Pacers key for India~~s success in Australia: Wright
Published: Sunday, April 20, 2003, 17:53 [IST]
Copyright AFP 2001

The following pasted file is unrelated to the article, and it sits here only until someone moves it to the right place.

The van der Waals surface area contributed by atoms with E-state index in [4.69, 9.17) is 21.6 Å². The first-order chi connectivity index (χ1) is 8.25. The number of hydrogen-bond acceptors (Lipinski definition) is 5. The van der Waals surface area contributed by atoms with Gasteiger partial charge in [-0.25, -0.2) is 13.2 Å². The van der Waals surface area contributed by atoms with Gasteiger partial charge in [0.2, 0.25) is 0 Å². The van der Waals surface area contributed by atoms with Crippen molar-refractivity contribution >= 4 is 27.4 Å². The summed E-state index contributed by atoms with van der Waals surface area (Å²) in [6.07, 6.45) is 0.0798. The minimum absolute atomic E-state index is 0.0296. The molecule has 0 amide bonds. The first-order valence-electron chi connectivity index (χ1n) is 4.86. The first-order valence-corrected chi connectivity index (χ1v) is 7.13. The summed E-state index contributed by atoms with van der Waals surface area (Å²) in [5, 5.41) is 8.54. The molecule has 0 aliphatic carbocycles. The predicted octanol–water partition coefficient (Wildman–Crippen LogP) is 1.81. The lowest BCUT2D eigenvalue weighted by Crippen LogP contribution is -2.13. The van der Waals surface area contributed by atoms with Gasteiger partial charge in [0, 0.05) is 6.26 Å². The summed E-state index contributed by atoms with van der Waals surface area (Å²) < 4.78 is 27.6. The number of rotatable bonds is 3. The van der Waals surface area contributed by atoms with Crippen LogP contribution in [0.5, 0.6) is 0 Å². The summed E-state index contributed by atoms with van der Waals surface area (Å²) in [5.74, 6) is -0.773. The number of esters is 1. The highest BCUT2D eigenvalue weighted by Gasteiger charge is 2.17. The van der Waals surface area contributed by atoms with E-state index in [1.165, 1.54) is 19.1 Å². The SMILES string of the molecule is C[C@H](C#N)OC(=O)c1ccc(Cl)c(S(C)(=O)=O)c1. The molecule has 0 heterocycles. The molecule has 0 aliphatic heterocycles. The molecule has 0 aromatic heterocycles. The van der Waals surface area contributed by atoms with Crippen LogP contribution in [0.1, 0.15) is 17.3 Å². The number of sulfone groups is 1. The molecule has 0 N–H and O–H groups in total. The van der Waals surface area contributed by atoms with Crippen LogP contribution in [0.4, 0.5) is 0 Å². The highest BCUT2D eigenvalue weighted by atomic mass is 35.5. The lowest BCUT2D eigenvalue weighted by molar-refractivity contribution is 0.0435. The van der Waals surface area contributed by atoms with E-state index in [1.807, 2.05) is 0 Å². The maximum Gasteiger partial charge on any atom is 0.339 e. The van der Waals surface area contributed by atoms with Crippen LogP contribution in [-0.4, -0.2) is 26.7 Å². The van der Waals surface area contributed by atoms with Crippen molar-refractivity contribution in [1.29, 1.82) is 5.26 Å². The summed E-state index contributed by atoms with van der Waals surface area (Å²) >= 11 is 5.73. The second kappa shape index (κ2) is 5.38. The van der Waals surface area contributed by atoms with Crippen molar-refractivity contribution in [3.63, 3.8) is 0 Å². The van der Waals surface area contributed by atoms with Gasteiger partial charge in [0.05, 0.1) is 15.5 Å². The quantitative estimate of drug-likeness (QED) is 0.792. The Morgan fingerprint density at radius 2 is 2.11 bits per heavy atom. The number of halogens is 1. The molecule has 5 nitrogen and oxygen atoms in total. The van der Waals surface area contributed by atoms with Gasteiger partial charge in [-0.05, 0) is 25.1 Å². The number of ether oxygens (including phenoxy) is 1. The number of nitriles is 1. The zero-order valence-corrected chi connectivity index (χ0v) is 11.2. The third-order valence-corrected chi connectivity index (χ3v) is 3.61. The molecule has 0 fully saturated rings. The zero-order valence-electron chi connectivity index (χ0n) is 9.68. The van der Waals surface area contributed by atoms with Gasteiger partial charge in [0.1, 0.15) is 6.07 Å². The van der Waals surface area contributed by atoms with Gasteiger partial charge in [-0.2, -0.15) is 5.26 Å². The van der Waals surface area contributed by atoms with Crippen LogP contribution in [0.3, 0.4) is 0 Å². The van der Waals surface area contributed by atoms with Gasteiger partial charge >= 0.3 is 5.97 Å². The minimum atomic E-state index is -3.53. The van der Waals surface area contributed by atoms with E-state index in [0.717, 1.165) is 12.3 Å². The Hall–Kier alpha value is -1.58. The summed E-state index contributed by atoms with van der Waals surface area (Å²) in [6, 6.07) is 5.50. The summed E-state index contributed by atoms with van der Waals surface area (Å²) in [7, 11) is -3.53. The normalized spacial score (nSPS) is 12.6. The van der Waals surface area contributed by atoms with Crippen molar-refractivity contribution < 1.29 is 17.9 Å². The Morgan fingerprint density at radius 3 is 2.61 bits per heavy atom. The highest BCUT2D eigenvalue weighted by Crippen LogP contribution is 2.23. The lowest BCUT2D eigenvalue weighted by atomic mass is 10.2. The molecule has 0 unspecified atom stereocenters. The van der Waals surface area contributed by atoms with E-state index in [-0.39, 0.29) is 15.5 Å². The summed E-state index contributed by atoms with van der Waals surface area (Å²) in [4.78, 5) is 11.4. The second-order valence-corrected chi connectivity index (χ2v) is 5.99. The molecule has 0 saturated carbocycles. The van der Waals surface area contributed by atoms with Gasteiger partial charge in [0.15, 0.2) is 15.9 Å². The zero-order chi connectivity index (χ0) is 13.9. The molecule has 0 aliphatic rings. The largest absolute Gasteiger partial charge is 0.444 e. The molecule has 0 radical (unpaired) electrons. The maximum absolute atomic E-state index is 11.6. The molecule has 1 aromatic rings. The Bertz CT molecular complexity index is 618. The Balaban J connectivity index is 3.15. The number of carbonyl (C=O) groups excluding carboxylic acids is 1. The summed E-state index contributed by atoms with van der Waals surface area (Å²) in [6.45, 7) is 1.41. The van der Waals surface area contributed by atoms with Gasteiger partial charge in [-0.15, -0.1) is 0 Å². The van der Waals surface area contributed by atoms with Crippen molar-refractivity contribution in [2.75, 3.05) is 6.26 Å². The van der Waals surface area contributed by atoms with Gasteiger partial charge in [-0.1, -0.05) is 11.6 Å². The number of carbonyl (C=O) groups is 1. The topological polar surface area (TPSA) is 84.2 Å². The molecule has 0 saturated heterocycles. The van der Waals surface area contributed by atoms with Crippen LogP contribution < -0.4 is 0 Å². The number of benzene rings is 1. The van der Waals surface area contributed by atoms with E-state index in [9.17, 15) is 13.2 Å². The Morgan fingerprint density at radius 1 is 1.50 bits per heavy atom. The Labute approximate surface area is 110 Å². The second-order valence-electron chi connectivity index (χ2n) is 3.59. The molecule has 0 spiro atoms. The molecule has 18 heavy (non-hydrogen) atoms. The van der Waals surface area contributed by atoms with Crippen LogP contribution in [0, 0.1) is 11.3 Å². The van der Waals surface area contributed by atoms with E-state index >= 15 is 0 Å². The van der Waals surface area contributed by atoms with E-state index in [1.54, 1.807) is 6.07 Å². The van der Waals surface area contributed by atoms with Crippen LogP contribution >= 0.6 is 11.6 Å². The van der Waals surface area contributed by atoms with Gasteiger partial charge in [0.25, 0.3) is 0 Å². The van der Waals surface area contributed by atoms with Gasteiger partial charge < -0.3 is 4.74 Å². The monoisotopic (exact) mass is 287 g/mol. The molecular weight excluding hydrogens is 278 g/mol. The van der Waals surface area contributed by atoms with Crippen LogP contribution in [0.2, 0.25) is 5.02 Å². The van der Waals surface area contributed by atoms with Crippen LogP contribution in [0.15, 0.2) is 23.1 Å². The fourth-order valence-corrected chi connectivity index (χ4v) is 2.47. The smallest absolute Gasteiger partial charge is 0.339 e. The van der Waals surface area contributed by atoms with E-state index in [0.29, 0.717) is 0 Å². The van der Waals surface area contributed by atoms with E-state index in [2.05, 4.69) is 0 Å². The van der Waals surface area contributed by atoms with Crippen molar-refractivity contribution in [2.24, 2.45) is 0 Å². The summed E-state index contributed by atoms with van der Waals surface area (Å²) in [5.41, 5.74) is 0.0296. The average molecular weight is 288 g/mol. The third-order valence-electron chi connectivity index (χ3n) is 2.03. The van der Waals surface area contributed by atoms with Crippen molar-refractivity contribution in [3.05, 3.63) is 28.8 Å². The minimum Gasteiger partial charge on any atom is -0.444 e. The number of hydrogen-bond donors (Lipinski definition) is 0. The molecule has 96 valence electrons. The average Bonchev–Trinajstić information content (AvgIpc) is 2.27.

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Dhaka: India coach John Wright on Sunday said the team's pace attack was doing well and held the key to their success on a tour of Australia later this year. "Our seamers have been doing a good job and can do well on the Australian tour," said Wright, whose contract was extended by one year by the Indian Board earlier this month. India starts a tour of Australia in December this year for a four-Test series to be followed by a triangular tournament also featuring Zimbabwe. "Our fast bowlers were very effective during the World Cup and one of the main reasons for our success," said Wright, who coached the team that made the final of the 14-nation tournament in South Africa. "Our pace attack could do well in Australia as we have some good back-up players," said the coach, who joined the team here after making a short trip to New Zealand on his father's death. "Zaheer Khan, Ashish Nehra and Ajit Agarkar have been bowling well and it is also good to see youngsters like Aavishkar Salvi come through." Salvi, a paceman from Mumbai who has modelled himself on Australian great Glenn McGrath and has an almost identical action, was blooded during an ongoing three- nation tournament here, featuring South Africa and hosts Bangladesh. "Salvi is an outstanding prospect, has really added to the bench-strength and will give that much more confidence when the team is playing outside the sub-continent," said the former New Zealand opener. "Ideally we should have around 10 seamers," he added in jest. India is here without five frontline players - superstar Sachin Tendulkar, dependable batsman Rahul Dravid, experienced leg spinner Anil Kumble and seamers Javagal Srinath and Ashish Nehra. But they have tested their reserves, capping leg spinner Amit Mishra and batsmen Gautam Gambhir and Abhijit Kale, apart from Salvi, all of whom played for India 'A' on a recent tour of the West Indies. However the India coach felt that a replacement would not be easy to find for Srinath, who is contemplating retirement. "It will be difficult to fill his shoes," he said. Wright said it was too early to judge what the new players were worth. "We will know more about the players with each game. The advantage of having A teams is that we have players who have played abroad already. Quite a few of them can play at this level." He warned that the team could not rest on its laurels. "The challenge is to move on from where we are. Things can change very quickly and it is important that the selectors sit down and work things out for the future."